Current market conditions for Turkish sukuk issuance appear excellent. Because of a big overhang of unsatisfied investor demand for sukuk in the Gulf and elsewhere - Ernst & Young estimates outstanding demand globally is over twice this year's expected supply of sukuk - many borrowers have been able to issue Islamic bonds more cheaply than conventional bonds.
"In the current context, where Turkish banks have been able to obtain international financing via Eurobonds at relatively cheap rates, there is room for advantageous pricing," said Ugursel Onder, senior associate at IS Investment.
Turkey's Islamic banks have so far been depending largely on retail deposits and short-term syndicated loans for funding, and have had limited access to international markets. So borrowing longer-term money via sukuk could improve their funding structures, Yeter said.
Onder said sukuk might help Turkey's Islamic banks meet minimum capital adequacy ratios as regulators tighten standards around the world. Since sukuk are asset-based instruments, they may in some cases be treated as a form of capital on banks' balance sheets, unlike conventional bonds which are pure debt, she said.
"Participation banks can issue sukuk as capital-like loans. In that way, these can be considered as Tier 2 capital and be treated like equity, which will in return boost their capital adequacy ratios."
Once Islamic banks issue their own sukuk, they may shift their attention to underwriting sukuk for Turkish companies seeking to raise money.
"The first non-financial sukuk could come as early as 2013. I think corporates will closely watch the sovereign issuance first," Onder said.
"As the know-how improves in the market, big corporates, holding companies and commercial firms would be much more interested," said Oguducu. "A number of corporates are interested in issuing sukuk, especially in the domestic market."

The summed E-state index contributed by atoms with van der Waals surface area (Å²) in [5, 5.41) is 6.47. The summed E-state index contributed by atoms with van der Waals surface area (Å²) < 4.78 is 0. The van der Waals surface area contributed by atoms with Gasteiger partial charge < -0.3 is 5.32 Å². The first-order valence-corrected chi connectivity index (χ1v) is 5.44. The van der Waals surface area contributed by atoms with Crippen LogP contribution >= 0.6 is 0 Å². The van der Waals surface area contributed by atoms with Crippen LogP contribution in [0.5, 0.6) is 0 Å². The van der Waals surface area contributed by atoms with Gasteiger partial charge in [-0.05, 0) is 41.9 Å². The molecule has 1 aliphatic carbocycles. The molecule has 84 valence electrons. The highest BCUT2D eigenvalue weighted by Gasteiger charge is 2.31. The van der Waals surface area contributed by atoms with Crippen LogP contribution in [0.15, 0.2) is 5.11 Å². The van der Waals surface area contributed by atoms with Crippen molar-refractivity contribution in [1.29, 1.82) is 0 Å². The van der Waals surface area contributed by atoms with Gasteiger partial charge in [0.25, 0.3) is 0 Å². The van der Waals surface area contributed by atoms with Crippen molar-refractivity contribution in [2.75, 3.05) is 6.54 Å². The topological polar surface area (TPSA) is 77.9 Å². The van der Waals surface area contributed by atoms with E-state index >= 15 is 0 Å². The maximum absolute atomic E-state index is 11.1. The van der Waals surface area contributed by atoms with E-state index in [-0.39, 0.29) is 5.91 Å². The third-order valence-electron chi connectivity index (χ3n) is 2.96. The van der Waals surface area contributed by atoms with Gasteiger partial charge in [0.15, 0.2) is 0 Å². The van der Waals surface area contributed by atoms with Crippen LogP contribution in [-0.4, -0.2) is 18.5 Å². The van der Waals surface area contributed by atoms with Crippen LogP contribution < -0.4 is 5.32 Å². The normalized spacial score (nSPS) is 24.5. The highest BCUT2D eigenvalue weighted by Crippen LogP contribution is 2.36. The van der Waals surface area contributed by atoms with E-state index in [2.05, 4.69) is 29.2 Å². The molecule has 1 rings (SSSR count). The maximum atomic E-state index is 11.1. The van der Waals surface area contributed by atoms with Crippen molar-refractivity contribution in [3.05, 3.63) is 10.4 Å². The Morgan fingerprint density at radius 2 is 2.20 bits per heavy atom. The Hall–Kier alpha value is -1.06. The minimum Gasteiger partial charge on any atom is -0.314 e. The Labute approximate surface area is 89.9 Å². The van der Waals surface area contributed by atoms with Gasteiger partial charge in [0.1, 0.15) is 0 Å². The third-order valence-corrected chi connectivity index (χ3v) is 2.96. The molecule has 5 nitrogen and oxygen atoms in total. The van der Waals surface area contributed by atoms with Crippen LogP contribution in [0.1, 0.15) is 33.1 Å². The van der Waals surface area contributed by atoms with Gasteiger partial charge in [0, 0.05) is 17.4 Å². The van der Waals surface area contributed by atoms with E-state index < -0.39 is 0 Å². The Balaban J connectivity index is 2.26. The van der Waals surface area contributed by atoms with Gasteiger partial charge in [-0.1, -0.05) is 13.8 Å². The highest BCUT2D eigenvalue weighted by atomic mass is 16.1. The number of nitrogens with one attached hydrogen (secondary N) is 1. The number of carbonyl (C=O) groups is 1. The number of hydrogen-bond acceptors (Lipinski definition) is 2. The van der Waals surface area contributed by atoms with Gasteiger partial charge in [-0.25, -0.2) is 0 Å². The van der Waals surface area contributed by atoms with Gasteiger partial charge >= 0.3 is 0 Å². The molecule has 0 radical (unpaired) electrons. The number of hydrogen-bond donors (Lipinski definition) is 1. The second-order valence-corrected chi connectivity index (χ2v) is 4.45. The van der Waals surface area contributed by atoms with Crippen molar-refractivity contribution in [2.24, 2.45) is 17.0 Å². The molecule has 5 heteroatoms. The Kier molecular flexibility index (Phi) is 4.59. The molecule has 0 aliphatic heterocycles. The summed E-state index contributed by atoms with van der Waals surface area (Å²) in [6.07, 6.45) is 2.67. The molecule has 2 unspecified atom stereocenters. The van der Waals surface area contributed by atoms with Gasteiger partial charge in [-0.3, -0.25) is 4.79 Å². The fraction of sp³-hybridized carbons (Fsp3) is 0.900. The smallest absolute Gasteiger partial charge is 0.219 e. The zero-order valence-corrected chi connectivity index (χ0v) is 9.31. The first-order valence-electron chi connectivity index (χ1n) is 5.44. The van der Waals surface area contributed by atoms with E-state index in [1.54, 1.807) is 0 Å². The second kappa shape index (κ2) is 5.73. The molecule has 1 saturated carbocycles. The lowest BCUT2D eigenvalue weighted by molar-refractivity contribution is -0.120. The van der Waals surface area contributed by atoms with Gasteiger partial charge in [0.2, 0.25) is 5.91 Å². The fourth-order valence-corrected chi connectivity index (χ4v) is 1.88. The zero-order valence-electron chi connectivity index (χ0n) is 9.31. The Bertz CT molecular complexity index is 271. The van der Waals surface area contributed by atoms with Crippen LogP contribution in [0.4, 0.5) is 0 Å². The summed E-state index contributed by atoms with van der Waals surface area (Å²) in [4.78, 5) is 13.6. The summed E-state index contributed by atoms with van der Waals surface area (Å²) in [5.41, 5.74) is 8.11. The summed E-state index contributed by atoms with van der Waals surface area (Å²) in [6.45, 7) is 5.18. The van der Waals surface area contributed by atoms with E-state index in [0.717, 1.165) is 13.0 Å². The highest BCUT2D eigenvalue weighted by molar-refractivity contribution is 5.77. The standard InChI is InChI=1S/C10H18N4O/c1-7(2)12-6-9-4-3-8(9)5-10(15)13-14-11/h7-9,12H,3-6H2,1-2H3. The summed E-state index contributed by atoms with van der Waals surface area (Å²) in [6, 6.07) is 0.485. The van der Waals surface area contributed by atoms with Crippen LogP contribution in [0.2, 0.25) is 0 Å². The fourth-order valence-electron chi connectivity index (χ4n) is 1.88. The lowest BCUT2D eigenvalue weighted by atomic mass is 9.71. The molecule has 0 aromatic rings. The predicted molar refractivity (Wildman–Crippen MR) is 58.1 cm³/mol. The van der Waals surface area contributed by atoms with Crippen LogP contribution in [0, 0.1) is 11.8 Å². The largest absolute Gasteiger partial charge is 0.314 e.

Since many international investors would require companies to have investment-grade credit ratings before buying their sukuk, some companies will focus on attracting domestic investors with lira-denominated sukuk, analysts said.
Turkey's sovereign sukuk uses an ijara structure, a leasing contract in which investors acquire partial ownership of an underlying asset and share in returns on renting it out. Broadening the types of sukuk in the market to include structures such as musharaka and mudaraba, which resemble partnerships or asset management contracts, would encourage corporate issuance, Yeter said - though the necessary expertise would take time to develop in Turkey.
Another important issue is tax policy. Because sukuk can involve two or more transfers of their underlying assets - one at the time of issue, and a second when the sukuk matures - they can be taxed more than once, making them less attractive. The Turkish government currently exempts ijara sukuk from multiple taxation but not other structures, Yeter said.
In addition to demand for Turkish sukuk from international investors, significant interest is expected from Turkish pension funds, some of which offer Islamic products, and from other investment funds keen to diversify their fixed-income holdings, Oguducu said.
Sukuk could eventually hold a share of the lira corporate bond market that exceeds the roughly 5 percent share which Islamic lenders have in the banking sector, Ibrahim Turhan, chairman and chief executive of the Istanbul Stock Exchange, told Reuters. "In sukuk, I expect a better performance."
(Reuters / 19 Sep 2012)

Alfalah Consulting - Kuala Lumpur:
Islamic Investment Malaysia:

Indonesia's missing ingredient in Islamic finance

Islamic finance in Asia is a distinctly Malaysian affair. Indonesia, an emerging regional powerhouse with the world's biggest Muslim population, does not even figure. Indonesia needs to address this shortcoming. Islamic finance could help it solve two of its biggest financing challenges: funding infrastructure and reducing its dependency on foreign borrowing.

The prospect is especially tantalising because Indonesia is in a position to learn from Malaysia's experience and develop its own Islamic capital markets much more quickly. It could even exploit the deep liquidity pool that Malaysia has built.

Take infrastructure. Indonesia plans to spend US$200bn on infrastructure between now and 2014. Progress, however, has been slow.

Indonesia has been clearing the legal obstacles. It was a long time coming, but the country recently passed laws that allow the government to acquire forcibly land that has been earmarked for infrastructure projects - long thought to be the biggest legal hurdle to the infrastructure build-out.

The other hurdle is figuring out where the money is going to come from. Infrastructure finance requires long tenors, and Indonesia's banks - though very well capitalised - are facing strong regulatory pressure to shorten lending maturities in accordance with Basel III requirements. Foreign banks are facing the same issue, on top of lending crises in their home markets, so are in no position to fill in that gap.

Islamic finance, however, could step into the breach. Like project financing, Islamic bonds - or sukuk - are asset-backed or asset-based structures, making them well-suited to financing infrastructure.